Lord Rennard calls for a new Tobacco Control Plan



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On Thursday 29 June 2017, in the run up to the tenth anniversary of smokefree legislation in England, Lord Rennard gave a speech in the House of Lords calling for the publication of a new Tobacco Control Plan. This was a part of the Queen’s Speech debate and is republished below.

Lord Rennard (Image courtesy Liberal Democrats CC-BY-SA 4.0)

 

My Lords, in the recent general election we heard quite a lot about the cost of trying to sustain our health and social care systems, but too little about action to make people healthier. The gracious Speech did not provide much hope that the new Government recognise that this is an important and continuing priority. I will focus my remarks on tobacco control. I speak as a former trustee of Action on Smoking and Health, and I am currently a vice-chair of the All-Party Group on Smoking and Health.

Those of us most concerned about this issue have recently had two things to celebrate. The first is the decline in smoking prevalence, which is shown by new data to be just 15.5% of adults in England — the lowest level on record. This is a huge achievement and the effort to bring it about will save many lives over the coming years. Particularly encouraging is the fact that the greatest decline in smoking rates has been among young adults aged 18 to 24. The reduction in smoking rates is testament to the success of the comprehensive approach adopted by previous Governments.

Secondly, in England, we are about to celebrate the 10th anniversary of smoke-free legislation, with Scotland having bravely led the way some two years earlier. This legislation has had a tremendous impact on public health, including significant declines in heart attacks and strokes, and hospital admissions for asthma attacks in children. The passage of the legislation required the efforts of many people to combat the fierce resistance and fundamental dishonesty of the tobacco industry. Since that time, a cross-party approach to tackling tobacco has continued to do much, for example in passing legislation to prohibit smoking in cars with children and putting cigarettes in drab-coloured, plain packaging.

Every step forward has been resisted, but tough tobacco legislation is no longer seen as something for which the tobacco industry can win significant support to block or delay for very long. A public survey for Action on Smoking and Health showed that 76% of respondents supported government action to limit smoking or wanted more to be done. Against that backdrop, the UK has widely been acknowledged as a world leader in tobacco control, and in 2015 received the prestigious American Cancer Society’s tri-annual award for exemplary leadership by a government department, as well as the World Health Organization’s World No Tobacco Day medal last year. The Government then committed £15 million to support implementation of the World Health Organization’s international tobacco treaty, the Framework Convention on Tobacco Control, in poorer countries between now and 2021.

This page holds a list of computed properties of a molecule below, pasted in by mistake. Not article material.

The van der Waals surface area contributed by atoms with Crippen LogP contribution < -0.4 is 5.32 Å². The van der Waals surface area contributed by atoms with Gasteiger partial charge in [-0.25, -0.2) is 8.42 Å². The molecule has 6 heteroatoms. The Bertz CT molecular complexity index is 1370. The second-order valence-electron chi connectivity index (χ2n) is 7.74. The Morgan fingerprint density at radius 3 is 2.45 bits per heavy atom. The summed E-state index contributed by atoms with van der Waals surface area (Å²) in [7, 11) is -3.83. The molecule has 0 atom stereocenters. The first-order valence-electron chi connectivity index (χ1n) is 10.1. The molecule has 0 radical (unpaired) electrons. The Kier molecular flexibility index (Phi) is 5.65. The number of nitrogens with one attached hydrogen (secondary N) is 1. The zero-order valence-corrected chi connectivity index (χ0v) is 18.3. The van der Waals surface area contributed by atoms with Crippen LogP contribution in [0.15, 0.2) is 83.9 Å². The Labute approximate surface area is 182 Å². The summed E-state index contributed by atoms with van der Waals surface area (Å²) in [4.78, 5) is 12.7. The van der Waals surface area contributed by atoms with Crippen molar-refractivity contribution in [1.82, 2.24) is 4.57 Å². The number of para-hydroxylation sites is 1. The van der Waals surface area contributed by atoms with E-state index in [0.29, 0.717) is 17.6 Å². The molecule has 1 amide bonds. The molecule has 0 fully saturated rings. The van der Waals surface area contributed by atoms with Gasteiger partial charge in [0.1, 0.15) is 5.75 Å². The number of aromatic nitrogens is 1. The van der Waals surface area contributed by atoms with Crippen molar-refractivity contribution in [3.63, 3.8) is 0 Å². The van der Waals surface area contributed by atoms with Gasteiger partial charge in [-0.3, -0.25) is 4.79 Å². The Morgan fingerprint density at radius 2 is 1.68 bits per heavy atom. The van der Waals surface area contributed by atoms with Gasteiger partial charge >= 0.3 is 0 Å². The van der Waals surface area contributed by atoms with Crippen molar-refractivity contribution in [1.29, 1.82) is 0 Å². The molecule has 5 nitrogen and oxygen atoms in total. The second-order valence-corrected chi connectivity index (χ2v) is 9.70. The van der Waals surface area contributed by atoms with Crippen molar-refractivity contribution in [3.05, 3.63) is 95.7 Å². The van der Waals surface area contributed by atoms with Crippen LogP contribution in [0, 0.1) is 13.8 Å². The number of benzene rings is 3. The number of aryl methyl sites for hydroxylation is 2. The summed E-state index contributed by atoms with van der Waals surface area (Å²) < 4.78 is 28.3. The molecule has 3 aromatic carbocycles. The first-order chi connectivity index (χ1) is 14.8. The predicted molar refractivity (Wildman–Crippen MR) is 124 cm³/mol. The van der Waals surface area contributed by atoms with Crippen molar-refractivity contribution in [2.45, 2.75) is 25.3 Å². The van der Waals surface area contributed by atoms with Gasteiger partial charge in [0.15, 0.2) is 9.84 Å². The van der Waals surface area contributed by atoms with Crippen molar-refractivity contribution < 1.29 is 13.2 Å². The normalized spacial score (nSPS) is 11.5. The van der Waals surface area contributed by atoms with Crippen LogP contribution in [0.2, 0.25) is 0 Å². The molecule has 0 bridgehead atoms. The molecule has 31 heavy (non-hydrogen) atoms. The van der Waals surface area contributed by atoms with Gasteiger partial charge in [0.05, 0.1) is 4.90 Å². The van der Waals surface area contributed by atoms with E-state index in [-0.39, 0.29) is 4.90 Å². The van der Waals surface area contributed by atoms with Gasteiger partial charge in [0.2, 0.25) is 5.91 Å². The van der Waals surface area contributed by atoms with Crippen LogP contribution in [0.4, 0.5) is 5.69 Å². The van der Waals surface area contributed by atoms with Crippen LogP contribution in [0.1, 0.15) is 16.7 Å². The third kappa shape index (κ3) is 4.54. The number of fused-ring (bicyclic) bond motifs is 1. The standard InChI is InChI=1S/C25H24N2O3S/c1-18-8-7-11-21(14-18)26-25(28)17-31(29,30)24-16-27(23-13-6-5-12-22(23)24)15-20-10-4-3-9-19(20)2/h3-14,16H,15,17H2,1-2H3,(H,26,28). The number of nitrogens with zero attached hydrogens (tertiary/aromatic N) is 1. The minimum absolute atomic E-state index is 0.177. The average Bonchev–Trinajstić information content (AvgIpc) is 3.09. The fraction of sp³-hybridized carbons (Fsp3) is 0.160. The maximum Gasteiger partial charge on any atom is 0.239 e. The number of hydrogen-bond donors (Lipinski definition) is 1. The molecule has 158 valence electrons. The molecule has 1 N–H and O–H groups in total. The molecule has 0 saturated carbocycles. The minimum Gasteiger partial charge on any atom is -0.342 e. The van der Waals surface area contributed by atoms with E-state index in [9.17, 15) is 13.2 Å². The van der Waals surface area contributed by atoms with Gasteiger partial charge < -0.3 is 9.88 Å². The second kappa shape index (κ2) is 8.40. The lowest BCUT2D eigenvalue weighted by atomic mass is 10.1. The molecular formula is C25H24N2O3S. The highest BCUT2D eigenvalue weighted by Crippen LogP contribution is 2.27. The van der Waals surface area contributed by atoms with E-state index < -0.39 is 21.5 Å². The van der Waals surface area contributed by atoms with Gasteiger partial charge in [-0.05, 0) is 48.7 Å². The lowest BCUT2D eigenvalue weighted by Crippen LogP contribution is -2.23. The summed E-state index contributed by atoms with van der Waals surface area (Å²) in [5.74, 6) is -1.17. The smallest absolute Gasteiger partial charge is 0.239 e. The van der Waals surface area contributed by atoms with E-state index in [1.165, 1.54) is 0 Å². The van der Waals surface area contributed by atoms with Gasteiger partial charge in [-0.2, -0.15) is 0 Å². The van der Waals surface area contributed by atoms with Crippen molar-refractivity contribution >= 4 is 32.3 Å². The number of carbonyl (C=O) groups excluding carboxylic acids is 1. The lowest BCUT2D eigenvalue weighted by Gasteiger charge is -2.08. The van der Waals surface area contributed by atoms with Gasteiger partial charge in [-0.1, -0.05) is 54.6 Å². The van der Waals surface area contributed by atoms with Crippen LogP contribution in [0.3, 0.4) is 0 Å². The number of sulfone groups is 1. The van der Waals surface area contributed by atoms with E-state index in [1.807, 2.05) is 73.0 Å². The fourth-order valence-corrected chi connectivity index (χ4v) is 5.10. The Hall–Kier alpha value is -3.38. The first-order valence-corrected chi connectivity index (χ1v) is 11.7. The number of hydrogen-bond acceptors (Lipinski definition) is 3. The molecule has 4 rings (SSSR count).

That is a record to be proud of, but we cannot be complacent about the issue of tobacco control. Despite our successes over the last decade, smoking remains a public health epidemic. Every day, hundreds of children start smoking, and tobacco still kills around 80,000 people in this country every year. Smoking is responsible for half the difference in life expectancy between rich people and poor people — a difference of nine years — and that is a burning injustice. The smoking rate among people with a mental health condition is 40% and smoking is the leading modifiable risk factor for stillbirth and sudden infant death. Yet 18 months after the expiry of the tobacco control plan for England, no new plan has been put in its place. That is in contravention of our obligations as a party to the international tobacco treaty, which requires us to have a comprehensive strategy in place.

The obligations are based on good evidence that it is through such strategies that countries can be most effective in driving down smoking prevalence. We have been very effective in the last decade, with a comprehensive approach to tackling tobacco. If we are to be effective in the next decade, the Government urgently need to publish their next plan, with ambitious new targets to reduce health inequalities and lead us towards a smoke-free future.

In answer to a Question from me on 23 February, and further questions from across the House, the Minister made some very encouraging remarks about tobacco control. He said that a new tobacco control plan would be published shortly and that it was in an advanced state of preparation. In an earlier debate in the other place in December 2015, the former Health Minister, Jane Ellison, committed the Government to publishing a new strategy in summer 2016. It is now summer 2017. A year and around 80,000 more deaths from smoking-related illnesses later, we have waited long enough.

Earlier this week, the Government reiterated the commitment made before the election to publishing a new plan “shortly”, so I hope that today the Minister can go further and confirm a date for publication of a new tobacco control plan before the House rises for the Summer Recess.